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Error Handling in C Programming

C programming doesn't support error handling ( exception handling ) but there are fews ways to do error handling.

Developers need to prevent error during development cycle and should always test the return values of functions called by the program. Most of the C functions return -1 or NULL in case of an error. The returning numbers to indicate an error is mostly used in Unix or Linux like operating systems. Usually the program returns 0 when it runs successfully.

It is responsibility of C programm to do the error handling and make sure the program is termintes gracefully and not like unexpected crash.

The Global Variable errno

The global variable "errno" is integer variable which set set if there is any error during the function call. If we want to use errno in our code then include "errno.h" and put "extern int errno;" above main() function. Here is example -

Example on errno


#include<errno.h>
#include<stdio.h>

extern int errno;

void main(){
	FILE * fileptr;
	fileptr = fopne("cppbuzz.txt", "r");
	
	if(fileptr == NULL)
		printf(" Value of errno is : %d \n", errno);
	else
		fclose(fileptr);
}

Ideally we should always use stderr file stream to output all of the errors, so the better code looks like -


#include<errno.h>
#include<stdio.h>

extern int errno;

void main(){
	FILE * fileptr;
	fileptr = fopne("cppbuzz.txt", "r");
	
	if(fileptr == NULL)
		fprintf(stderr, " Value of errno is: %d \n", errno);
	else
		fclose(fileptr);
}

The output of the above both programs when the file "cppbuzz.txt" file doesn't exist.

Value of errno is : 2

Some Explanation
Header file stdio.h is used because we are using "FILE *fileptr", stderr & NULL in our code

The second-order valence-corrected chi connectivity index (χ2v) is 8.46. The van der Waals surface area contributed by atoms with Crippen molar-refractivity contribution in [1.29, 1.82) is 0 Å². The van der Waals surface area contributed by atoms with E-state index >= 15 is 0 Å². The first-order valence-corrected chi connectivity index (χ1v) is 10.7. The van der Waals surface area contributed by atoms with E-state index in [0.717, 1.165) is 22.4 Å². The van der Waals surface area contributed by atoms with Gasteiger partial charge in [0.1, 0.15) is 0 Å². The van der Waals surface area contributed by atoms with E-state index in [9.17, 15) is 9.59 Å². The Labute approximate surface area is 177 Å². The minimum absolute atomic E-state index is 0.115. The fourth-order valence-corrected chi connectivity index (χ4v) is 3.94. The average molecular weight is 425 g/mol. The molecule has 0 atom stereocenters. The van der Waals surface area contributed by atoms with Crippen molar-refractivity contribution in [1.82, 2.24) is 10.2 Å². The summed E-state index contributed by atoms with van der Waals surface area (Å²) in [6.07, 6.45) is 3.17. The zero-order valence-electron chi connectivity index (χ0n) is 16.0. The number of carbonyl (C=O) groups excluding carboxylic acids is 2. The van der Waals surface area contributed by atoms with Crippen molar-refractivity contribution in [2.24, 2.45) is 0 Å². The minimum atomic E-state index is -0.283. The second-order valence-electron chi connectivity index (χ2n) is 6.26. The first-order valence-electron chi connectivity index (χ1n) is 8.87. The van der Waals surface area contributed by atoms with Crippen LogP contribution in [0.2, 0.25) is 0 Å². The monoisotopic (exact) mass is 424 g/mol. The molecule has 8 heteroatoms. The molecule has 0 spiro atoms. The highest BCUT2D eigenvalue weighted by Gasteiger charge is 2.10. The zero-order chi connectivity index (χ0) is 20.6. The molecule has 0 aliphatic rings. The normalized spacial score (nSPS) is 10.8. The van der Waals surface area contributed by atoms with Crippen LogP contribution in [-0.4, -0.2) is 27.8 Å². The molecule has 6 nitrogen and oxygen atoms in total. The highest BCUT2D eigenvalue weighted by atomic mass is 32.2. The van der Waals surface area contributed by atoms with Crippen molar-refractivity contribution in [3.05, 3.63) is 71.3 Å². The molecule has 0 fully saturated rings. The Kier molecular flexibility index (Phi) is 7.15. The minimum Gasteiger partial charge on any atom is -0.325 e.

Header file errno.h is used because we are using errno variable

The functions strerror() and perror()

The C programming provides strerror() and perror() library functions which can be used for printing error messages associated with errno.

strerror() function returns a pointer to the textual message of the current errno value
perror() function displays the string we pass to it, followed by a colon and the textual message of the current errno value.

Example on strerror() and perror()


#include <stdio.h>
#include <errno.h>
#include <string.h>

extern int errno;

int main () {
	FILE * fp;
	fp = fopen ("cppbuzz.txt", "rb");
	if (fp == NULL) {
		fprintf(stderr, "Value of errno: %d\n", errno);
		fprintf(stderr, "Error opening the file: %s\n", strerror( errno ));
		perror("Error printed by perror");
	} else {
		fclose (fp);
	}
	return 0;
}

Output of the program


    Value of errno: 2
    Error opening the file: No such file or directory
    Error printed by perror: No such file or directory

Example on Exit Status

It is always good practice to return a value if the program ends successfully or ends with an error.To achieve this we can the macros EXIT_FAILURE and EXIT_STATUS, these are defined in stdlib.h header file and it must be included in the program.

Example on Exit Status


#include <stdio.h>
#include <errno.h>
#include <string.h>
#include <stdlib.h>

extern int errno;

int main () {
	FILE * fp;
	fp = fopen ("filedoesnotexist.txt", "rb");
	if (fp == NULL) {
		fprintf(stderr, "Value of errno: %d\n", errno);
		fprintf(stderr, "Error opening the file: %s\n", strerror( errno ));
		perror("Error printed by perror");
		exit(EXIT_FAILURE);
	} else {
		fclose (fp);
		exit(EXIT_SUCCESS);
	}
	return 0;
}
Output of the program


# ./err
	Value of errno: 2
	Error opening the file: No such file or directory
	Error printed by perror: No such file or directory
	# echo $?
	1
	# touch filedoesnotexist.txt
	# ./err
	# echo $?
	0
	#

Please note the above program is tested on Linux. echo $? returns the exit status of last program.